- $ 74.900,00
The way people buy has gone through a massive revolution in recent years: thanks to blogs, review sites and chat rooms, we no longer have to rely on what a company says about its products and services - we can read what our fellow consumers think about what they've bought, and make our own decisions bearing those views in minds. The result? Empowered customers who know exactly what they want and who can now explore many ways to get it.
Many companies, however, just won't accept that things have changed and haven't adjusted their marketing efforts to match. In Crowd Surfing, David Brain and Martin Thomas explain what marketers, advertisers and brand specialists need to do to communicate with today's savvier consumers. They include case studies of successes and failures from the business world and beyond, and interview leaders such as Michael Dell and Sebastian Coe to help illustrate their points.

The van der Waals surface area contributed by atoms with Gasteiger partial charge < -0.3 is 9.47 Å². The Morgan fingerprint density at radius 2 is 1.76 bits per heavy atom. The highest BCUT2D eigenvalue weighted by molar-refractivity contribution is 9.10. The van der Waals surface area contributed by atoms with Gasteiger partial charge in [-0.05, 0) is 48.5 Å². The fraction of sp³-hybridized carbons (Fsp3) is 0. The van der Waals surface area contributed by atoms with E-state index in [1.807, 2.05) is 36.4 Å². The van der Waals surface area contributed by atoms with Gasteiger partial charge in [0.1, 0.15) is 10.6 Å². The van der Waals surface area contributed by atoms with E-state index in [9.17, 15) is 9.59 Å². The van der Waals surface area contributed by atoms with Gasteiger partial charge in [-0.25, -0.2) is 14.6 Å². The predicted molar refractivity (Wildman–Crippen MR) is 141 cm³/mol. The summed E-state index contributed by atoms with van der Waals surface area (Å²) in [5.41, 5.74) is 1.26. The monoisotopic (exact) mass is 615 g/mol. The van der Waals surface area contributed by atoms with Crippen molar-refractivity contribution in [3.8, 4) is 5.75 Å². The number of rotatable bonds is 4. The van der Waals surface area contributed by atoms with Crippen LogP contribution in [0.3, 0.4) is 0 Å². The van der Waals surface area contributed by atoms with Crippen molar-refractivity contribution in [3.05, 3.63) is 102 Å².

Marketing consultants Thomas and Brain offer a well-meaning if woefully dated paean to the power of the consumer. In the brave new world of blogging, YouTube and Consumerist.com, business leaders must harness the energy, ideas and enthusiasm of their customers, rather than relying on the talent and budget of their marketing departments a lesson politicians would also be well-advised to learn; the authors speak admiringly of Obama's campaign, and less so of Hillary Clinton's, which seemed tainted by the power of her political machine. They urge marketers to forgo expensive advertising campaigns and didactic attitudes in favor of giving their customers, partners and employees a greater say in business operations. Drawing on such successes as gethuman.com and Dove's "Real Beauty" campaign, they warn against underestimating the average Joe Blogger and praise such "social corporations" as Apple, which go to great lengths to meet customers and stakeholders face to face. The practical advice and enthusiasm about new media is admirable, but the information particularly their analysis of the 2008 election already feels stale.